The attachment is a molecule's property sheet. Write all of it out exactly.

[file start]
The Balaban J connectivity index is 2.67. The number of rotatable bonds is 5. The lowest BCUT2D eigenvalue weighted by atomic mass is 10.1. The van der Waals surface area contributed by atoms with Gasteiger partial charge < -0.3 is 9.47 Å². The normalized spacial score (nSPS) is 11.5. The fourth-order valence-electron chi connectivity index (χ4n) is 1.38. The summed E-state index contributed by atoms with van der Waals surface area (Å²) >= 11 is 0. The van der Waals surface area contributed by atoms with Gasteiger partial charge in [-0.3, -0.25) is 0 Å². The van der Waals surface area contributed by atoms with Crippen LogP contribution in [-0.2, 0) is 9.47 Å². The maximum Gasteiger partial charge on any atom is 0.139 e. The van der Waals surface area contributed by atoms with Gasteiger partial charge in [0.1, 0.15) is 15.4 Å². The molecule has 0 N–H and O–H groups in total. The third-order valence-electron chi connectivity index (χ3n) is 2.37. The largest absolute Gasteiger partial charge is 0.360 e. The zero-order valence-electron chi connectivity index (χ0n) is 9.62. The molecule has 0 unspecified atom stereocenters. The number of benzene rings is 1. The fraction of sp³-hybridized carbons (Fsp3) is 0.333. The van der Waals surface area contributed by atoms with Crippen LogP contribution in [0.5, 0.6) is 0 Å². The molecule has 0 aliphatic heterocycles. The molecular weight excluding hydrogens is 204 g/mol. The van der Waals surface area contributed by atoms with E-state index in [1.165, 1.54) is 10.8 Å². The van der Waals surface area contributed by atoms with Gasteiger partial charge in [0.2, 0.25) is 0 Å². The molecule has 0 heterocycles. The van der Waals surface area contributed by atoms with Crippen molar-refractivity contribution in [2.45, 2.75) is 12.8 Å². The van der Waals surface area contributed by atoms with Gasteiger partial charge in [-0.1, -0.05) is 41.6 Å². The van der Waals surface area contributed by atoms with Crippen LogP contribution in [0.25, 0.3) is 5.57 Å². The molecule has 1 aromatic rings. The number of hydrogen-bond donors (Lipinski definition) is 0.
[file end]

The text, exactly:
The Balaban J connectivity index is 2.67. The number of rotatable bonds is 5. The lowest BCUT2D eigenvalue weighted by atomic mass is 10.1. The van der Waals surface area contributed by atoms with Gasteiger partial charge < -0.3 is 9.47 Å². The normalized spacial score (nSPS) is 11.5. The fourth-order valence-electron chi connectivity index (χ4n) is 1.38. The summed E-state index contributed by atoms with van der Waals surface area (Å²) >= 11 is 0. The van der Waals surface area contributed by atoms with Gasteiger partial charge in [-0.3, -0.25) is 0 Å². The van der Waals surface area contributed by atoms with Crippen LogP contribution in [-0.2, 0) is 9.47 Å². The maximum Gasteiger partial charge on any atom is 0.139 e. The van der Waals surface area contributed by atoms with Gasteiger partial charge in [0.1, 0.15) is 15.4 Å². The molecule has 0 N–H and O–H groups in total. The third-order valence-electron chi connectivity index (χ3n) is 2.37. The largest absolute Gasteiger partial charge is 0.360 e. The zero-order valence-electron chi connectivity index (χ0n) is 9.62. The molecule has 0 unspecified atom stereocenters. The number of benzene rings is 1. The fraction of sp³-hybridized carbons (Fsp3) is 0.333. The van der Waals surface area contributed by atoms with Crippen LogP contribution in [0.5, 0.6) is 0 Å². The molecule has 0 aliphatic heterocycles. The molecular weight excluding hydrogens is 204 g/mol. The van der Waals surface area contributed by atoms with E-state index in [1.165, 1.54) is 10.8 Å². The van der Waals surface area contributed by atoms with Gasteiger partial charge in [0.2, 0.25) is 0 Å². The molecule has 0 heterocycles. The van der Waals surface area contributed by atoms with Crippen molar-refractivity contribution in [2.45, 2.75) is 12.8 Å². The van der Waals surface area contributed by atoms with Gasteiger partial charge in [-0.1, -0.05) is 41.6 Å². The van der Waals surface area contributed by atoms with Crippen LogP contribution in [0.25, 0.3) is 5.57 Å². The molecule has 1 aromatic rings. The number of hydrogen-bond donors (Lipinski definition) is 0.